The oldest traces of life on Earth
An international team, with the researchers Tor Grenne at the Geological Survey of Norway and John F. Slack from USGS on board, has recently found relics on the world’s oldest known life. These are traces of microscopic organisms that lived at hot springs down on the seabed more than 3770 million years ago. Possibly they can be as old as 4280 million years. By comparison, the age of the earth is around 4600 million years old, and the oldest traces of life on land about 460 million years.
The primitive organisms themselves are not preserved, but they can be traced through thin threads and pipe-like structures in fine-grained iron minerals in the rock. The tiny structures have characteristic shapes and branches that correspond to what we find around metal-rich hot springs on long-term dispersal backs on the seabed today. Here, very special bacteria live by oxidizing iron and turning it into rust, a kind of iron oxide that eventually transforms into hematite.
The researchers have emphasized systematically to investigate whether the findings may stem from non-biological processes, such as temperature and pressure changes in the rocks after they were deposited. The conclusion is that the structures must originate from microorganisms. Another indication is that along with particular structures are graphite, apatite and carbonate, which are typical of converted biological material, as well as instances of small round structures, so-called rosettes and granules, which are formed during the degradation of bacterial residues on the seabed. These are identical to discoveries in younger rocks through much of the geological history of the Earth, including rocks the researchers have studied in North America, Western Australia and Norway. At Løkken in Central Norway there are microscopic wire-shaped traces of bacteria that lived by converting iron to iron oxide by hot springs on the seabed 480 million years ago, similar to what has now been demonstrated in the least 3770 million years old rock species in Canada.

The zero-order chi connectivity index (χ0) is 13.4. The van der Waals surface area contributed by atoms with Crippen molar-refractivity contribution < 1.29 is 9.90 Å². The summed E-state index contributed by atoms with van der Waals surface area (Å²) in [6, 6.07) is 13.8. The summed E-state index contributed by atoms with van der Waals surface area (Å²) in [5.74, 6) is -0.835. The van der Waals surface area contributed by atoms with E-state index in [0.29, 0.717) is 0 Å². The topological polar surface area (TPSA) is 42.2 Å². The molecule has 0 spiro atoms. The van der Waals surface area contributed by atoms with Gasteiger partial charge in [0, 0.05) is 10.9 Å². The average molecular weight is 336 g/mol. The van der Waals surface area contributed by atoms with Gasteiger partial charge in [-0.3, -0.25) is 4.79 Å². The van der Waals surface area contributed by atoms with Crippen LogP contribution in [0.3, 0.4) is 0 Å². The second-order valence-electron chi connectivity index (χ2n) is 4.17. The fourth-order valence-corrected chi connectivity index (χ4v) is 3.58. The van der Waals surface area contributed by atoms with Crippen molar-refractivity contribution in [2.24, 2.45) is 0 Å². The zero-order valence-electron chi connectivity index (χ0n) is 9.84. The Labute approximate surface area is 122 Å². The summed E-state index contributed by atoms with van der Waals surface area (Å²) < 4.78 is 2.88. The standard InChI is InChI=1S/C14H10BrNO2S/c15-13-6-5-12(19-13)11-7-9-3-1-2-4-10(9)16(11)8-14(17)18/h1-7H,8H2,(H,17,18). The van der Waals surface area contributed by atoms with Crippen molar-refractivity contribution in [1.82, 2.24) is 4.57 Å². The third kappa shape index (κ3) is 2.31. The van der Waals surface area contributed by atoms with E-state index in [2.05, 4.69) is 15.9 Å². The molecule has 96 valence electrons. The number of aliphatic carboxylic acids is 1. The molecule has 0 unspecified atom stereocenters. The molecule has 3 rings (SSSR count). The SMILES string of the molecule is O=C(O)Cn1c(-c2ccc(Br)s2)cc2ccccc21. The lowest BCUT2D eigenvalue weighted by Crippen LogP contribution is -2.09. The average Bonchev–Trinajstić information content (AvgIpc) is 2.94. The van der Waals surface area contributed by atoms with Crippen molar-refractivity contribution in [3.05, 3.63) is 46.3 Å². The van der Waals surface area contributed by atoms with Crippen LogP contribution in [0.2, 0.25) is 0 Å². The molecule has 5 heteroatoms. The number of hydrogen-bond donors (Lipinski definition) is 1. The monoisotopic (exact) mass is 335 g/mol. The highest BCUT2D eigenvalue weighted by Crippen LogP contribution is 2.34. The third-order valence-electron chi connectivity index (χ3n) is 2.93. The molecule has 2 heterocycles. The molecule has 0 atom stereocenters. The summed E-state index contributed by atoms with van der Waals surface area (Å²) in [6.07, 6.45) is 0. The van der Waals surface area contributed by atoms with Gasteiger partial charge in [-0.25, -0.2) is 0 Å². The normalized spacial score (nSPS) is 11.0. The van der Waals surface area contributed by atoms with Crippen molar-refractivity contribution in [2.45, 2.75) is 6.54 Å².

The findings of the Earth’s oldest known life forms are very important for understanding the history of our planet and how life has evolved. The results support previous ideas that microorganisms first established themselves near hot springs related to volcanism on the seabed.
The new discoveries can also help identify life on other planets and in other solar systems. The first lifestyles appeared surprisingly soon after the soil surface had become cold enough for water vapor to condense and form the first seas, a few hundred million years after The solar system came into being. Probably there was life here at a time when Mars still had active volcanism and floating water on the surface. Thus, there may have been simple life forms also on Mars in the early history of the planet, before its interior was cooled, the atmosphere disappeared and the water on the surface froze to ice. Liquid water is considered a basic prerequisite for all life.
In Trappist-1 system, we have recently found evidence of planets the size of our Earth, and at a distance to a sun that is likely to contain liquid water. The surface is neither hot nor too cold. Thus, there may have been “living conditions” shortly after the planets existed and until today. Theoretically, advanced lifestyles have had time to develop and that they still exist.
Who: M.S. Dodd, D. Papineau, T. Grenne, J.F. Slack, M. Rittner, F. Pirajno, J. O’Neil, C.T.S. Little
What: ‘Evidence for early life in Earth’s oldest hydrothermal vent precipitates’.
Where: Nature, March 2, 2017
Gudmund Løvø & Morten Smelror, Geological Survey of Norway